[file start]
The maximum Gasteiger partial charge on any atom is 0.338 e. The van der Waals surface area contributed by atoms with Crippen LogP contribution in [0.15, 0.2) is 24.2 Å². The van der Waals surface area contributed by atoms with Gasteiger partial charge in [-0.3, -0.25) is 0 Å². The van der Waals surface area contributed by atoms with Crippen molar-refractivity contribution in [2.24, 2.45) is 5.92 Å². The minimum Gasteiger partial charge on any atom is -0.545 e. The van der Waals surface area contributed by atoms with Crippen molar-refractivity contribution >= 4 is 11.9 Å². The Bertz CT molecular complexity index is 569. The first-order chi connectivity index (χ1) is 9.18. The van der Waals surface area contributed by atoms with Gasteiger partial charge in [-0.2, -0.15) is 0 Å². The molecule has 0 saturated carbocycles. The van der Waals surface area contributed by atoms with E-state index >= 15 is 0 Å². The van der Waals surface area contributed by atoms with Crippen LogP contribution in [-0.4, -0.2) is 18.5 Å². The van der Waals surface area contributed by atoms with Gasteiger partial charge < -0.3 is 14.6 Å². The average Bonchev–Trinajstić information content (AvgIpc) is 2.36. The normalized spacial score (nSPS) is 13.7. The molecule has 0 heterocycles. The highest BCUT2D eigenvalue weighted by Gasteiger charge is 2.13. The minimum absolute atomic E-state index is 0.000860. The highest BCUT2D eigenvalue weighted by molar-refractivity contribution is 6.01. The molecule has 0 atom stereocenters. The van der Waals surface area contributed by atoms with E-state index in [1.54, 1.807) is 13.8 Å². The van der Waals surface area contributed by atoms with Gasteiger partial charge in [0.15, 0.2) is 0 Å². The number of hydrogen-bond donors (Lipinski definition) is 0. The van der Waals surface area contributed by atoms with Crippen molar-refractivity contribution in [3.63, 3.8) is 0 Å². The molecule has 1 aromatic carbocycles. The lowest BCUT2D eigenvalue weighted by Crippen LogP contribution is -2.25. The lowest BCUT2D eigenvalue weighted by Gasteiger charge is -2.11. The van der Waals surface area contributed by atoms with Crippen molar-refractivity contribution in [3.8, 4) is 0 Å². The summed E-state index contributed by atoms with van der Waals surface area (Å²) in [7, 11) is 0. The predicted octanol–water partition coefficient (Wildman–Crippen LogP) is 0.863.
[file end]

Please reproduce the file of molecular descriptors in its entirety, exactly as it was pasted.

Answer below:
The maximum Gasteiger partial charge on any atom is 0.338 e. The van der Waals surface area contributed by atoms with Crippen LogP contribution in [0.15, 0.2) is 24.2 Å². The van der Waals surface area contributed by atoms with Gasteiger partial charge in [-0.3, -0.25) is 0 Å². The van der Waals surface area contributed by atoms with Crippen molar-refractivity contribution in [2.24, 2.45) is 5.92 Å². The minimum Gasteiger partial charge on any atom is -0.545 e. The van der Waals surface area contributed by atoms with Crippen molar-refractivity contribution >= 4 is 11.9 Å². The Bertz CT molecular complexity index is 569. The first-order chi connectivity index (χ1) is 9.18. The van der Waals surface area contributed by atoms with Gasteiger partial charge in [-0.2, -0.15) is 0 Å². The molecule has 0 saturated carbocycles. The van der Waals surface area contributed by atoms with E-state index >= 15 is 0 Å². The van der Waals surface area contributed by atoms with Crippen LogP contribution in [-0.4, -0.2) is 18.5 Å². The van der Waals surface area contributed by atoms with Gasteiger partial charge < -0.3 is 14.6 Å². The average Bonchev–Trinajstić information content (AvgIpc) is 2.36. The normalized spacial score (nSPS) is 13.7. The molecule has 0 heterocycles. The highest BCUT2D eigenvalue weighted by Gasteiger charge is 2.13. The minimum absolute atomic E-state index is 0.000860. The highest BCUT2D eigenvalue weighted by molar-refractivity contribution is 6.01. The molecule has 0 atom stereocenters. The van der Waals surface area contributed by atoms with E-state index in [1.54, 1.807) is 13.8 Å². The van der Waals surface area contributed by atoms with Gasteiger partial charge in [0.15, 0.2) is 0 Å². The number of hydrogen-bond donors (Lipinski definition) is 0. The van der Waals surface area contributed by atoms with Crippen molar-refractivity contribution in [3.63, 3.8) is 0 Å². The molecule has 1 aromatic carbocycles. The lowest BCUT2D eigenvalue weighted by Crippen LogP contribution is -2.25. The lowest BCUT2D eigenvalue weighted by Gasteiger charge is -2.11. The van der Waals surface area contributed by atoms with Crippen molar-refractivity contribution in [3.8, 4) is 0 Å². The summed E-state index contributed by atoms with van der Waals surface area (Å²) in [7, 11) is 0. The predicted octanol–water partition coefficient (Wildman–Crippen LogP) is 0.863.